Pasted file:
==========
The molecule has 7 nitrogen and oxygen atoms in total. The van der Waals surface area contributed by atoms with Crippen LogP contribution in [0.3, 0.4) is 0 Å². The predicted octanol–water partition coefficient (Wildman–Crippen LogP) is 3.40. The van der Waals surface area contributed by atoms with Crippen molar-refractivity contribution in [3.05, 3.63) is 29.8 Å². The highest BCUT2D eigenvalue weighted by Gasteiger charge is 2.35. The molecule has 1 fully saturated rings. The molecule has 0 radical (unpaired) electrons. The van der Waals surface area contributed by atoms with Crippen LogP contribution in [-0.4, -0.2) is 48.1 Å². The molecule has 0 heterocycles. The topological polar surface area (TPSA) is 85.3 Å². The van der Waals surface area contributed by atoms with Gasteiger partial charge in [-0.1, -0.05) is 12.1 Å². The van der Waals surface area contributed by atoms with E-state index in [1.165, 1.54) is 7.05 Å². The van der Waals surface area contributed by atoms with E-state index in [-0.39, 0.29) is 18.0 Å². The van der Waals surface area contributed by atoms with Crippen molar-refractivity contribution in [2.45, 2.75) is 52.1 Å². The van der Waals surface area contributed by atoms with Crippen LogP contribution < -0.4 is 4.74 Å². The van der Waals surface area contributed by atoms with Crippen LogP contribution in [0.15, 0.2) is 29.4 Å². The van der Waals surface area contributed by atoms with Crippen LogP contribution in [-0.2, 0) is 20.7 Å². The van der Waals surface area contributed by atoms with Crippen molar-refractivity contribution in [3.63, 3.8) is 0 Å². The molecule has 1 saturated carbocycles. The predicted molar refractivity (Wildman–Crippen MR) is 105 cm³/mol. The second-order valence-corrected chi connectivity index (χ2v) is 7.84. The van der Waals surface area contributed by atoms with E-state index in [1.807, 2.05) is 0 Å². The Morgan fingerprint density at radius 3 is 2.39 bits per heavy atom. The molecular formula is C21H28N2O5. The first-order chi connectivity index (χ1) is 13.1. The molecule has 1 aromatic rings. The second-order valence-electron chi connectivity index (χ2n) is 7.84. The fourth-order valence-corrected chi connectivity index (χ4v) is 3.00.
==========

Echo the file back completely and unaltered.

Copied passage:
The molecule has 7 nitrogen and oxygen atoms in total. The van der Waals surface area contributed by atoms with Crippen LogP contribution in [0.3, 0.4) is 0 Å². The predicted octanol–water partition coefficient (Wildman–Crippen LogP) is 3.40. The van der Waals surface area contributed by atoms with Crippen molar-refractivity contribution in [3.05, 3.63) is 29.8 Å². The highest BCUT2D eigenvalue weighted by Gasteiger charge is 2.35. The molecule has 1 fully saturated rings. The molecule has 0 radical (unpaired) electrons. The van der Waals surface area contributed by atoms with Crippen LogP contribution in [-0.4, -0.2) is 48.1 Å². The molecule has 0 heterocycles. The topological polar surface area (TPSA) is 85.3 Å². The van der Waals surface area contributed by atoms with Gasteiger partial charge in [-0.1, -0.05) is 12.1 Å². The van der Waals surface area contributed by atoms with E-state index in [1.165, 1.54) is 7.05 Å². The van der Waals surface area contributed by atoms with E-state index in [-0.39, 0.29) is 18.0 Å². The van der Waals surface area contributed by atoms with Crippen molar-refractivity contribution in [2.45, 2.75) is 52.1 Å². The van der Waals surface area contributed by atoms with Crippen LogP contribution < -0.4 is 4.74 Å². The van der Waals surface area contributed by atoms with Crippen LogP contribution in [0.15, 0.2) is 29.4 Å². The van der Waals surface area contributed by atoms with Crippen LogP contribution in [-0.2, 0) is 20.7 Å². The van der Waals surface area contributed by atoms with Crippen molar-refractivity contribution in [3.63, 3.8) is 0 Å². The molecule has 1 saturated carbocycles. The predicted molar refractivity (Wildman–Crippen MR) is 105 cm³/mol. The second-order valence-corrected chi connectivity index (χ2v) is 7.84. The van der Waals surface area contributed by atoms with E-state index in [1.807, 2.05) is 0 Å². The Morgan fingerprint density at radius 3 is 2.39 bits per heavy atom. The molecular formula is C21H28N2O5. The first-order chi connectivity index (χ1) is 13.1. The molecule has 1 aromatic rings. The second-order valence-electron chi connectivity index (χ2n) is 7.84. The fourth-order valence-corrected chi connectivity index (χ4v) is 3.00.